While momentum in pursuit of a peace settlement for Afghanistan increases, ambiguities remain in the U.S. strategy, and there are questions about the ability of the Afghan government to successfully lead a process and the insurgents’ interest in one. A burgeoning body of commentary focuses on international and U.S. strategy, but to be durable a settlement will need to incorporate political agreements that take into account the views of a range of Afghan stakeholders.
This Peace Brief reviews findings from 122 interviews with Afghan leaders in political, military, economic and social arenas about the conflict and the issues that a peace process must address. This work represents part of a project by three leading international institutions to identify and clarify realistic options for Afghanistan to achieve durable peace. Ongoing work analyzes the issues framed by Afghan stakeholders more deeply and draws on comparative experience.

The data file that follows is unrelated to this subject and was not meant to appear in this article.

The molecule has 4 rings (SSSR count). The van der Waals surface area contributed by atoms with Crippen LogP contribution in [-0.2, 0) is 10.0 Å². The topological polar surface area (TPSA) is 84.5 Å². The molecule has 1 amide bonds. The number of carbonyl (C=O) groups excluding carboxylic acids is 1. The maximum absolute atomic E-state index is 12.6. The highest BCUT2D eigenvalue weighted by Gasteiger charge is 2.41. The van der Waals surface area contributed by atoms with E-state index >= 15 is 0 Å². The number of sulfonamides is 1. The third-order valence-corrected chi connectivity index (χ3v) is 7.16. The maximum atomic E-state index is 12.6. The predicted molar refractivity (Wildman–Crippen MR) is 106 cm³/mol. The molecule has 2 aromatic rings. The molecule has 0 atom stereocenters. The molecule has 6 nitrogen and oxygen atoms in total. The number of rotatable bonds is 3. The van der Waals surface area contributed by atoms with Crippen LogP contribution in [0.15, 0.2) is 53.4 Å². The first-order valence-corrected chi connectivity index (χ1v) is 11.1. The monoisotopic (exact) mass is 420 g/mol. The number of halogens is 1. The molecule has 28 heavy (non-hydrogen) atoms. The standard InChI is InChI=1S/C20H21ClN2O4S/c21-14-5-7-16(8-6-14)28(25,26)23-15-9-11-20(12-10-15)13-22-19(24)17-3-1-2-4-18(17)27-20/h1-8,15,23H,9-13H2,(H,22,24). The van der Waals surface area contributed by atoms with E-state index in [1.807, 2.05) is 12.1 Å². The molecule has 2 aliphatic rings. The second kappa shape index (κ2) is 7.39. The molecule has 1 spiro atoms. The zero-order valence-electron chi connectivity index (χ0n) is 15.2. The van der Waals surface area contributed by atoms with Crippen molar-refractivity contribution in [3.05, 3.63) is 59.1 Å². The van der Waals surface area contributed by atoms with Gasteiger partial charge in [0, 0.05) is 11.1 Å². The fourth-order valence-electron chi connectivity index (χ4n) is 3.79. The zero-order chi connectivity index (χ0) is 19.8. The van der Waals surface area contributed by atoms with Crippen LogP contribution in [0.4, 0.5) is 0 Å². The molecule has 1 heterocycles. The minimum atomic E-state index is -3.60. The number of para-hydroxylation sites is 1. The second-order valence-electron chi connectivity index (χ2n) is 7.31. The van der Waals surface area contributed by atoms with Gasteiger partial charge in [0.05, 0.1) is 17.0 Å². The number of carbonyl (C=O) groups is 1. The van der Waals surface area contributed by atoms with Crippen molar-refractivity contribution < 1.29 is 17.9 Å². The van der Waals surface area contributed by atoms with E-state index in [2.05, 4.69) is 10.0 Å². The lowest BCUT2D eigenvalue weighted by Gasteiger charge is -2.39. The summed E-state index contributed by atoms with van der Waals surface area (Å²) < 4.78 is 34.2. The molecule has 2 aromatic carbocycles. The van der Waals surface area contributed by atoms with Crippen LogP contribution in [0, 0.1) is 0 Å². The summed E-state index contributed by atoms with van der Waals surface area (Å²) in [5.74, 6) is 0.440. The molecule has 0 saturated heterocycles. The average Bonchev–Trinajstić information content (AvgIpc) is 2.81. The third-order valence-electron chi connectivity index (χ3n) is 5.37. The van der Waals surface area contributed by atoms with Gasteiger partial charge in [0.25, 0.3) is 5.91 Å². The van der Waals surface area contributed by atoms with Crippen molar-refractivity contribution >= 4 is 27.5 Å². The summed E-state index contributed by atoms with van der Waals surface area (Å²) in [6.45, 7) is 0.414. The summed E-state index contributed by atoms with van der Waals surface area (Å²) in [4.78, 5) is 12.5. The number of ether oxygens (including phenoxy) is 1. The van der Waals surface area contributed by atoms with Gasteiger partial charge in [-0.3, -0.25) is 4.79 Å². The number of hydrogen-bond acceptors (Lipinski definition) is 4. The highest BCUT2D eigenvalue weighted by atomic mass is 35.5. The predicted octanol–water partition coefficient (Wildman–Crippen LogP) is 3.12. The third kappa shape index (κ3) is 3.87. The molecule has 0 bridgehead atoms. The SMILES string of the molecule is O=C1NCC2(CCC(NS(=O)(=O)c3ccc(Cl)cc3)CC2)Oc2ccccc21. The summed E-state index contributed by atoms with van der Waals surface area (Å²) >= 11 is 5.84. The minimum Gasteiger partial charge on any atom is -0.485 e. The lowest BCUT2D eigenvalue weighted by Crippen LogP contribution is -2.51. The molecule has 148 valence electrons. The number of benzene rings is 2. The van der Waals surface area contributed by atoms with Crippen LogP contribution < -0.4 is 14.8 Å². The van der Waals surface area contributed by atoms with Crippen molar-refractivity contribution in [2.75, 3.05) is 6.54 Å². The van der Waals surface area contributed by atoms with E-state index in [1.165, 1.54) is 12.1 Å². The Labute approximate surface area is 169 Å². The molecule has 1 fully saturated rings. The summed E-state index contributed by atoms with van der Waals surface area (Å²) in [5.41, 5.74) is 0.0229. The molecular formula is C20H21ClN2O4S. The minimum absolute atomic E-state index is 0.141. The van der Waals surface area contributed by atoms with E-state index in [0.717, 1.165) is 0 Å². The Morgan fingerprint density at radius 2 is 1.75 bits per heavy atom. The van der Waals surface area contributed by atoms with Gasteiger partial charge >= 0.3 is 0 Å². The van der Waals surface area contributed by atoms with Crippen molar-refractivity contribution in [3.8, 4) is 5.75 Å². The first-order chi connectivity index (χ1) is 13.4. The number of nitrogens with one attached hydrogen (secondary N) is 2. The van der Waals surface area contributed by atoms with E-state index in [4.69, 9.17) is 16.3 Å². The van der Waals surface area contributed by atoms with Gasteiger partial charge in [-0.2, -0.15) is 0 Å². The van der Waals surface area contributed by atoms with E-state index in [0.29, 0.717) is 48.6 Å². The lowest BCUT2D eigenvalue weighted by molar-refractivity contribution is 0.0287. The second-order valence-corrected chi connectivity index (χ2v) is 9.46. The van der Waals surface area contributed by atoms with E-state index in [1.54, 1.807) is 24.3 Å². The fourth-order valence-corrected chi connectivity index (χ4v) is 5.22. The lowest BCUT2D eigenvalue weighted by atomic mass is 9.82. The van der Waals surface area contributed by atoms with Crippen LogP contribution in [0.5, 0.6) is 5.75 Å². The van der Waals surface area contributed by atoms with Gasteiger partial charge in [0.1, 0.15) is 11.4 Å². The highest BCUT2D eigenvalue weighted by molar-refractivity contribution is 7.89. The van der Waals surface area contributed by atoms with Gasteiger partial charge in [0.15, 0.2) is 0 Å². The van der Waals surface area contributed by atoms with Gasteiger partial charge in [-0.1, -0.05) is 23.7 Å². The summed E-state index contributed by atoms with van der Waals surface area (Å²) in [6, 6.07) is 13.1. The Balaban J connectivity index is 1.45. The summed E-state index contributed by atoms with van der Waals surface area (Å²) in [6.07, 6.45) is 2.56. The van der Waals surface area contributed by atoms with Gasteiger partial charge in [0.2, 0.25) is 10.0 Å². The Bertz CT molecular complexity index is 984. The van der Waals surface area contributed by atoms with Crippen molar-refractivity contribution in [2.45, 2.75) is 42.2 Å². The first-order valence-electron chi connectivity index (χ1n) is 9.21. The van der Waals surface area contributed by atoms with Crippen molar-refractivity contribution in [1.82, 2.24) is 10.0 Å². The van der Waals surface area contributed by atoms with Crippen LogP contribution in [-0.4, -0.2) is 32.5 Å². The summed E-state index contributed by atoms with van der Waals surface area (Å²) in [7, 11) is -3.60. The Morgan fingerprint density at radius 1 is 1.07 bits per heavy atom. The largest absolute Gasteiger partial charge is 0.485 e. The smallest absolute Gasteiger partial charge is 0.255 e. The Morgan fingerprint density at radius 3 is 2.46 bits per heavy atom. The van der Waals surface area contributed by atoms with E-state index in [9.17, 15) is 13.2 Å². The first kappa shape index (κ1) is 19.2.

Women Judges in Afghanistan: An Interview with Anisa Rasooli
Antonio De Lauri
Armed governance: the case of the CIA-supported Afghan militias
Antonio De Lauri, Astri Suhrke
Small Wars and Insurgency
'He should learn that he cannot get a woman for free’: Male elopers and constructions of masculinity in the Afghan justice system
Torunn Wimpelmann, Aziz Hakimi, Masooma Sa'adat
Men and Masculinities
The end of protection? Cessation and the ‘return turn’ in refugee law
Gender, Violence and Competing Sovereign Claims in Afghanistan
Preparing to leave? Household mobility decisions in climate affected areas of coastal Bangladesh
Arne Wiig, Minhaj Mahmud, Ivar Kolstad, Päivi Lujala, Sosina Bezu